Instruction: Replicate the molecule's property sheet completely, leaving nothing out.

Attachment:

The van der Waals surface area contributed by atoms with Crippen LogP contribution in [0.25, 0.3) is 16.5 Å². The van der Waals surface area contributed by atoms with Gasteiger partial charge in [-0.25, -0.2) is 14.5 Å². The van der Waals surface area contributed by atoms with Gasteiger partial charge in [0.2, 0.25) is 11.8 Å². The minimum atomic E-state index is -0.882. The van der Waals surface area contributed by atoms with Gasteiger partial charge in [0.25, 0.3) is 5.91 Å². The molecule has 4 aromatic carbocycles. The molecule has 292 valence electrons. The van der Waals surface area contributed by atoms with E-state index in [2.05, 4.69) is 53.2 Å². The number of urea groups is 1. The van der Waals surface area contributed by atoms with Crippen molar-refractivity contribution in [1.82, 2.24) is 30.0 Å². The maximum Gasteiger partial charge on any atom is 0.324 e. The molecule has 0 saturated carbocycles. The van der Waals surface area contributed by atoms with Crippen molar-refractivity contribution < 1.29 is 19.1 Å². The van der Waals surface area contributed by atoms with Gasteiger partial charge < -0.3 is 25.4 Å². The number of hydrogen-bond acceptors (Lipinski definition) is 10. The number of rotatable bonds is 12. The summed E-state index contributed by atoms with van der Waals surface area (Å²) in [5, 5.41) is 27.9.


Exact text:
The van der Waals surface area contributed by atoms with Crippen LogP contribution in [0.25, 0.3) is 16.5 Å². The van der Waals surface area contributed by atoms with Gasteiger partial charge in [-0.25, -0.2) is 14.5 Å². The van der Waals surface area contributed by atoms with Gasteiger partial charge in [0.2, 0.25) is 11.8 Å². The minimum atomic E-state index is -0.882. The van der Waals surface area contributed by atoms with Gasteiger partial charge in [0.25, 0.3) is 5.91 Å². The molecule has 4 aromatic carbocycles. The molecule has 292 valence electrons. The van der Waals surface area contributed by atoms with E-state index in [2.05, 4.69) is 53.2 Å². The number of urea groups is 1. The van der Waals surface area contributed by atoms with Crippen molar-refractivity contribution in [1.82, 2.24) is 30.0 Å². The maximum Gasteiger partial charge on any atom is 0.324 e. The molecule has 0 saturated carbocycles. The van der Waals surface area contributed by atoms with Crippen molar-refractivity contribution < 1.29 is 19.1 Å². The van der Waals surface area contributed by atoms with Gasteiger partial charge < -0.3 is 25.4 Å². The number of hydrogen-bond acceptors (Lipinski definition) is 10. The number of rotatable bonds is 12. The summed E-state index contributed by atoms with van der Waals surface area (Å²) in [5, 5.41) is 27.9.